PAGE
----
Blades of Grades: U of M Associate Professor of Turfgrass Sciences Dr. Brian Horgan

Just as we players love to spin tales of our ball’s ascension from the earth, each blade of earthen turf below our respective spikes has its own story. Or, in the case of University of Minnesota Associate Professor of Turfgrass Sciences Dr. Brian Horgan: a study.

“They brought me to the U in 2001 because they never had a person that interacts with the industry as their sole responsibility,” Horgan says from his post at the U’s St. Paul campus. “The majority of my time I’m working on an extension appointment. So I work with Golf Course Superintendents, Park Supervisors, Sports Turf Managers, and listen to what their needs are and help design both educational programs and research projects for them. I’m kind of the state consultant for Minnesota.”

Based on a study conducted at the campus’ 12-acre Turfgrass, Research, Outreach, and Education (TROE) Center, Horgan (along with his peer, Dr. Eric Watkins) has, in short time, brought the U’s work to national prominence in the turfgrass field, via both his active approach to speaking at conferences around the country, and also by placing U students at internships and jobs upon some of the world’s greenest grasses.

“We’ve been very lucky in that we’ve placed students at golf courses in Scotland, and also at The All England Club in London, the site of Wimbledon,” Horgan says modestly. “We also have a student that’s going to intern this year for the Olympic equestrian events held in Hong Kong.”

And just as Horgan speaks with pride about his U protégé, he explains with equal parts passion, and intellect, about bringing players to an educational par regarding both the scientific and environmental issues that are the underlying Audubon of our Gentlemen’s Game.

“I don’t know that the average golfer understands what’s required to keep their course in the condition that they expect,” Horgan says, sans any semblance of preach. “And that’s something that we as an industry are going to have to tackle. Because as there becomes more-and-more pressure to regulate our industry, the expectations of the golfer will have to change and the quality of the golf course will have to be adjusted.”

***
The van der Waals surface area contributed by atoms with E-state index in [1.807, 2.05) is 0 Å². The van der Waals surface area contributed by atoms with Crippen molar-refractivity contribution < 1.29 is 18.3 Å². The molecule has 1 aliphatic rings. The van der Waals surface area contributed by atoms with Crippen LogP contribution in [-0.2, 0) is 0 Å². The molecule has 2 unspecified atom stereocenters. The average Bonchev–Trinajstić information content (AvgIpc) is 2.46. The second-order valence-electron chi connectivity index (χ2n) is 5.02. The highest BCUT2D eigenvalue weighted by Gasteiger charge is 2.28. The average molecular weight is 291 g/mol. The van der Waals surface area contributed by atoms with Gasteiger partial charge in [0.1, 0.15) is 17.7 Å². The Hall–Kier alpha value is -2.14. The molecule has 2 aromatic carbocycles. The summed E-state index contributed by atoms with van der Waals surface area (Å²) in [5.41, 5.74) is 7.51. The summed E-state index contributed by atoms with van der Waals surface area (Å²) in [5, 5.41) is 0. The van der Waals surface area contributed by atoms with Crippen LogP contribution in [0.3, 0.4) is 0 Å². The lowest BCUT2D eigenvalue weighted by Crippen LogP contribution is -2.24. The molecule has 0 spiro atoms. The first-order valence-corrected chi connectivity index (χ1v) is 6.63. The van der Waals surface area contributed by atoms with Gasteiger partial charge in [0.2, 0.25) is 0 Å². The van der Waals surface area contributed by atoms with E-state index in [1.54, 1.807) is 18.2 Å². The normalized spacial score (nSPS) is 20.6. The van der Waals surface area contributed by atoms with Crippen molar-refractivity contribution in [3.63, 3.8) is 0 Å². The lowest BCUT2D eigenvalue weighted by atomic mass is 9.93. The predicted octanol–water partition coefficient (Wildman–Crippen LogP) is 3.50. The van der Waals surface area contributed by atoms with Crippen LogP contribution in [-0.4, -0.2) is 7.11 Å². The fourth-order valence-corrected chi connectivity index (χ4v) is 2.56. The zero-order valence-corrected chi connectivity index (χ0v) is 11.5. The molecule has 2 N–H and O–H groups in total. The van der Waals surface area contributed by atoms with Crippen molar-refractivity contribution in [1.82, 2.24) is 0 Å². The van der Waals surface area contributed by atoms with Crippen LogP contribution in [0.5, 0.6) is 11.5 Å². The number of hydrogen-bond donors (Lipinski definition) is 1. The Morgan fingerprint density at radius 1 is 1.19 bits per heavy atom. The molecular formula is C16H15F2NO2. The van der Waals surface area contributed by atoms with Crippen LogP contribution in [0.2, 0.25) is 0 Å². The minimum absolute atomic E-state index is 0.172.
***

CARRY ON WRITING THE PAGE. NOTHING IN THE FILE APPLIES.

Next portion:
“Say if the Superintendent could apply only 50% of the water currently being applied,” Horgan continues, also citing the topics of fertilizer and pesticide usage as readily-swung clubs within his golf bag of speech and study. “What would the product look like? And how would that product play? And how would the golfer respond to the product? A lot of the focus of talks I give nowadays involves the aspect of expectation.”

“Because if we can’t understand that our industry is going to change and that we are going to have to expect different things from our golf courses- if that can’t be grasped now- when it is regulated it will be like a bomb hit. Versus, if we transition into it, it will be much easier for us to make sense of the game.”

With a scientific scorecard to tally our game’s present, and a studious eye always geared toward the horizon of our sport’s future, it is people like Dr. Brian Horgan that keep golf grounded – literally.

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